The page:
With approximately 2% of pregnancies in Australia being ectopic it’s important to know about this condition. 

Whilst it is personally upsetting if an ectopic pregnancies occurs, the more positive news is that their incidence has decreased since the 1990s*.

Whether you’re trying to conceive, are pregnant or care for somebody who has suffered an ectopic pregnancy, this article shares what you need to know and the important signs to keep watch for.

What is an ectopic pregnancy?

An ectopic pregnancy is when the fertilised egg attaches somewhere other than in the uterus. Usually the egg attaches in the fallopian tube. It can also more rarely attach in an ovary or the cervix. Ectopic pregnancies cannot be saved. This condition requires urgent medical treatment as it can be life-threatening.

Image: Mayo Clinic

What causes an ectopic pregnancy?

The most common cause is damaged fallopian tubes. This can make it difficult for the egg to pass through the fallopian tube to the uterus.

Factors that can increase the risk of this condition are:

  • scar tissue from endometriosis
  • pelvic inflammatory disease, where an infection spreads from the vagina to the fallopian tubes
  • reversal of a tubal sterilisation
  • getting pregnant using fertility treatments
  • damage to the fallopian tube caused by surgery or a ruptured appendix.
  • a previous ectopic pregnancy.

stomach-cramp-pregnancy-loss

Signs and symptoms of an ectopic pregnancy

According to WA Health, early detection of an ectopic pregnancy can prevent serious medical complications and may save the fallopian tube from permanent damage. Women who experience an ectopic pregnancy will initially have all the signs of a normal pregnancy. Most symptoms of an ectopic pregnancy occur between the fourth and tenth week of pregnancy.

The key signs to be watchful for are:

  • vaginal bleeding
  • severe pelvic or abdominal pain
  • feeling lightheaded or fainting
  • shock

What to do if you think you are experiencing an ectopic pregnancy 

If you might be pregnant and have any of the symptoms of an ectopic pregnancy it is important to seek medical help immediately.

Untreated, as the egg continues to grow, it can rupture the fallopian tube and cause heavy bleeding. This is a medical emergency that can could be deadly.

To diagnose an ectopic pregnancy your doctor will perform an ultrasound scan and a pregnancy test.

Treating ectopic pregnancy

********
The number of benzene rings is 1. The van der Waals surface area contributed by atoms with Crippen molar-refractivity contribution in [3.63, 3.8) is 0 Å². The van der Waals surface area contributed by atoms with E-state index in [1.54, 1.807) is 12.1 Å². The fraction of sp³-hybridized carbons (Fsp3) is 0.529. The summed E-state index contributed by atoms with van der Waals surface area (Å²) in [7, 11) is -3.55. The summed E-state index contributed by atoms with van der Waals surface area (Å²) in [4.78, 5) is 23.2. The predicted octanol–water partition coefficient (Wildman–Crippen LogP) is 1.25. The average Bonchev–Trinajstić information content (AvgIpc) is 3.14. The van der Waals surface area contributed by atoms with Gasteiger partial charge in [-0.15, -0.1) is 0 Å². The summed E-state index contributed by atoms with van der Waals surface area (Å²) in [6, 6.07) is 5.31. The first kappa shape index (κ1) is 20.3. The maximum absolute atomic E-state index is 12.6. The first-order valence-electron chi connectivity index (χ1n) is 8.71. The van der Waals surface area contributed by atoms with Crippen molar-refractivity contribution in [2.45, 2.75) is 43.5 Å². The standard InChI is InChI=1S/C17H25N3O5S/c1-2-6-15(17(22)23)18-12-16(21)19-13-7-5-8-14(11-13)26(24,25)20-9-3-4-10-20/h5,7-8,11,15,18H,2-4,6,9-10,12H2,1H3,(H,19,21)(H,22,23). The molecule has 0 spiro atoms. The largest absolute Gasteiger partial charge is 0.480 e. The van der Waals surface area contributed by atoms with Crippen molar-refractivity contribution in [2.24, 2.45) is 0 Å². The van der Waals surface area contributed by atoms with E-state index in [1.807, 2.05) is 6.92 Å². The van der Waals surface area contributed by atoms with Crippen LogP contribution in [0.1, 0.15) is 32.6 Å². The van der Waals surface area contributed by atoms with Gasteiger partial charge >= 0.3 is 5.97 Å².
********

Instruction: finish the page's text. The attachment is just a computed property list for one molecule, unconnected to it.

Around 15 per cent of cases of ectopic pregnancy are diagnosed in the emergency room after the fallopian tube has ruptured. Sadly, there is no way to save an ectopic pregnancy. When presenting to the hospital with a suspected ectopic pregnancy a doctor will likely do:

  • a pregnancy test
  • a blood test to check the pregnancy hormone level because low levels suggest a problem such as ectopic pregnancy
  • a pelvic exam to check where the pain is
  • an ultrasound to see where the egg is located.

An ectopic pregnancy is irreversible and will never become a normal pregnancy. Immediate treatment will minimise medical impacts to the fallopian tube.

If the pregnancy is detected in the first few weeks and before the fallopian tube is damaged, medicine will be used to end the pregnancy. Should the mother be more than a few weeks gestation, surgery is required.

doctor-ultrasound-pregnancy-loss

Getting pregnant after your ectopic 

Losing a pregnancy is incredibly hard. It’s ok to grieve, and to seek support if needed.

The good news is that the odds after this experience are still in your favour. According to the Ectopic Trust, the chances of having a future successful pregnancy are very good and 65% of women are healthily pregnant within 18 months of an ectopic pregnancy. Some studies suggest this figure rises to around 85% over 2 years. Your chance of conceiving depends very much on the health of your tubes.

If you have suffered this condition is it important to let your doctors know. Regular testing during future pregnancies can detect a problem early, or reassure you that the pregnancy is normal.

*Ectopic Pregnancy Statistics: myVMC. 

If you’re looking for more reading on pregnancy loss you might like to view one woman’s story of surviving 35 Miscarriages or Miscarriage Signs, Symptoms and How to Stop the Fear of Trying Again

 

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I love my three country kids - and all things writing! Like most mums, I wear lots of hats - writer, children's author, organisational psychologist and the pairer of the odd socks!

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